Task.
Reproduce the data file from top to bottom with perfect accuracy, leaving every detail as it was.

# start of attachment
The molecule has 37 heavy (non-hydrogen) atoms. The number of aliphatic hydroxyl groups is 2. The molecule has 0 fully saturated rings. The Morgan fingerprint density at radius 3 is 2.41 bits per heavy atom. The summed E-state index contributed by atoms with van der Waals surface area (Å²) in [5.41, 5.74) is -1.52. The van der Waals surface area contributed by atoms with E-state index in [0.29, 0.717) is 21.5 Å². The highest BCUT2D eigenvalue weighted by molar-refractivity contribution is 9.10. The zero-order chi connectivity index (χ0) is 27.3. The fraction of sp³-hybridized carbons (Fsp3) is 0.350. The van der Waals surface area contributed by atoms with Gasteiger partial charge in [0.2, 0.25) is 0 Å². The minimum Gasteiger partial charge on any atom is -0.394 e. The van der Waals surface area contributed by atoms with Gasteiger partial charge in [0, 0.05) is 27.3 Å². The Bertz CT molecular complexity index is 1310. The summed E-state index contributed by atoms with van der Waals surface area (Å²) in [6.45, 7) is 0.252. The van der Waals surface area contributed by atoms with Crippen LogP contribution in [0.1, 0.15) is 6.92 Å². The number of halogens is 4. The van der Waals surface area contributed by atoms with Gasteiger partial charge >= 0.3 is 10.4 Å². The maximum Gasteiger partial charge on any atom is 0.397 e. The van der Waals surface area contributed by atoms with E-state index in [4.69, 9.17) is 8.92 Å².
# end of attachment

The molecule has 37 heavy (non-hydrogen) atoms. The number of aliphatic hydroxyl groups is 2. The molecule has 0 fully saturated rings. The Morgan fingerprint density at radius 3 is 2.41 bits per heavy atom. The summed E-state index contributed by atoms with van der Waals surface area (Å²) in [5.41, 5.74) is -1.52. The van der Waals surface area contributed by atoms with E-state index in [0.29, 0.717) is 21.5 Å². The highest BCUT2D eigenvalue weighted by molar-refractivity contribution is 9.10. The zero-order chi connectivity index (χ0) is 27.3. The fraction of sp³-hybridized carbons (Fsp3) is 0.350. The van der Waals surface area contributed by atoms with Gasteiger partial charge in [0.2, 0.25) is 0 Å². The minimum Gasteiger partial charge on any atom is -0.394 e. The van der Waals surface area contributed by atoms with Gasteiger partial charge in [0, 0.05) is 27.3 Å². The Bertz CT molecular complexity index is 1310. The summed E-state index contributed by atoms with van der Waals surface area (Å²) in [6.45, 7) is 0.252. The van der Waals surface area contributed by atoms with Crippen LogP contribution in [0.1, 0.15) is 6.92 Å². The number of halogens is 4. The van der Waals surface area contributed by atoms with Gasteiger partial charge >= 0.3 is 10.4 Å². The maximum Gasteiger partial charge on any atom is 0.397 e. The van der Waals surface area contributed by atoms with E-state index in [4.69, 9.17) is 8.92 Å².